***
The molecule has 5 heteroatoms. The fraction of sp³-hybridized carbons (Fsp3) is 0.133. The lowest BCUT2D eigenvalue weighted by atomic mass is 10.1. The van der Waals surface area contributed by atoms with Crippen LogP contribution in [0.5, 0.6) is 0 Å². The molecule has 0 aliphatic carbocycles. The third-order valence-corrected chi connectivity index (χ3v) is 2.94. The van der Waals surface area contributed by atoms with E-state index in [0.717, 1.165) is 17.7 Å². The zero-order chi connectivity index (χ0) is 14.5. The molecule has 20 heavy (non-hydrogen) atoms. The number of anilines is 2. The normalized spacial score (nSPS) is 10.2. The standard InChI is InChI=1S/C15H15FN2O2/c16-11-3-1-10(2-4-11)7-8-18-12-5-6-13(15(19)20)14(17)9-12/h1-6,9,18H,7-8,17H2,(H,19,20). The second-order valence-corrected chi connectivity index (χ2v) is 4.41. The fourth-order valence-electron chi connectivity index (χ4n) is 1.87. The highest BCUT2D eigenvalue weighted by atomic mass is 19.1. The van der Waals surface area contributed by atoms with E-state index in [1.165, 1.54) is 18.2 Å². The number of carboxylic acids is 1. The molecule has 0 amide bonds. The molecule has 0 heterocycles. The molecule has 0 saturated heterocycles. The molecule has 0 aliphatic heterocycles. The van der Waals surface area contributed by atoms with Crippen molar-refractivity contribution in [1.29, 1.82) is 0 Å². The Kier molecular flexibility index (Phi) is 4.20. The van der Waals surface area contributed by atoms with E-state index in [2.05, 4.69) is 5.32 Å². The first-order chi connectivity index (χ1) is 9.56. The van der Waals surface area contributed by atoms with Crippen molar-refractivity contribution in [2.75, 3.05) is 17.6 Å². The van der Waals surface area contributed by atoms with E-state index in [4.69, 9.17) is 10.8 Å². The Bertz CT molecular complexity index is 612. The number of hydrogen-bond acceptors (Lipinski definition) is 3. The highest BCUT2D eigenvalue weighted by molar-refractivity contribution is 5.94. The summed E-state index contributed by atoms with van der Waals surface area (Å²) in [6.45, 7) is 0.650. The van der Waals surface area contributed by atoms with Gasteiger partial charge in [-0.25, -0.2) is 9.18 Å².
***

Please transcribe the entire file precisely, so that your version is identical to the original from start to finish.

The molecule has 5 heteroatoms. The fraction of sp³-hybridized carbons (Fsp3) is 0.133. The lowest BCUT2D eigenvalue weighted by atomic mass is 10.1. The van der Waals surface area contributed by atoms with Crippen LogP contribution in [0.5, 0.6) is 0 Å². The molecule has 0 aliphatic carbocycles. The third-order valence-corrected chi connectivity index (χ3v) is 2.94. The van der Waals surface area contributed by atoms with E-state index in [0.717, 1.165) is 17.7 Å². The zero-order chi connectivity index (χ0) is 14.5. The molecule has 20 heavy (non-hydrogen) atoms. The number of anilines is 2. The normalized spacial score (nSPS) is 10.2. The standard InChI is InChI=1S/C15H15FN2O2/c16-11-3-1-10(2-4-11)7-8-18-12-5-6-13(15(19)20)14(17)9-12/h1-6,9,18H,7-8,17H2,(H,19,20). The second-order valence-corrected chi connectivity index (χ2v) is 4.41. The fourth-order valence-electron chi connectivity index (χ4n) is 1.87. The highest BCUT2D eigenvalue weighted by atomic mass is 19.1. The van der Waals surface area contributed by atoms with E-state index in [1.165, 1.54) is 18.2 Å². The number of carboxylic acids is 1. The molecule has 0 amide bonds. The molecule has 0 heterocycles. The molecule has 0 saturated heterocycles. The molecule has 0 aliphatic heterocycles. The van der Waals surface area contributed by atoms with Crippen molar-refractivity contribution in [1.29, 1.82) is 0 Å². The Kier molecular flexibility index (Phi) is 4.20. The van der Waals surface area contributed by atoms with E-state index in [2.05, 4.69) is 5.32 Å². The first-order chi connectivity index (χ1) is 9.56. The van der Waals surface area contributed by atoms with Crippen molar-refractivity contribution in [2.75, 3.05) is 17.6 Å². The van der Waals surface area contributed by atoms with E-state index in [4.69, 9.17) is 10.8 Å². The Bertz CT molecular complexity index is 612. The number of hydrogen-bond acceptors (Lipinski definition) is 3. The highest BCUT2D eigenvalue weighted by molar-refractivity contribution is 5.94. The summed E-state index contributed by atoms with van der Waals surface area (Å²) in [6.45, 7) is 0.650. The van der Waals surface area contributed by atoms with Gasteiger partial charge in [-0.25, -0.2) is 9.18 Å².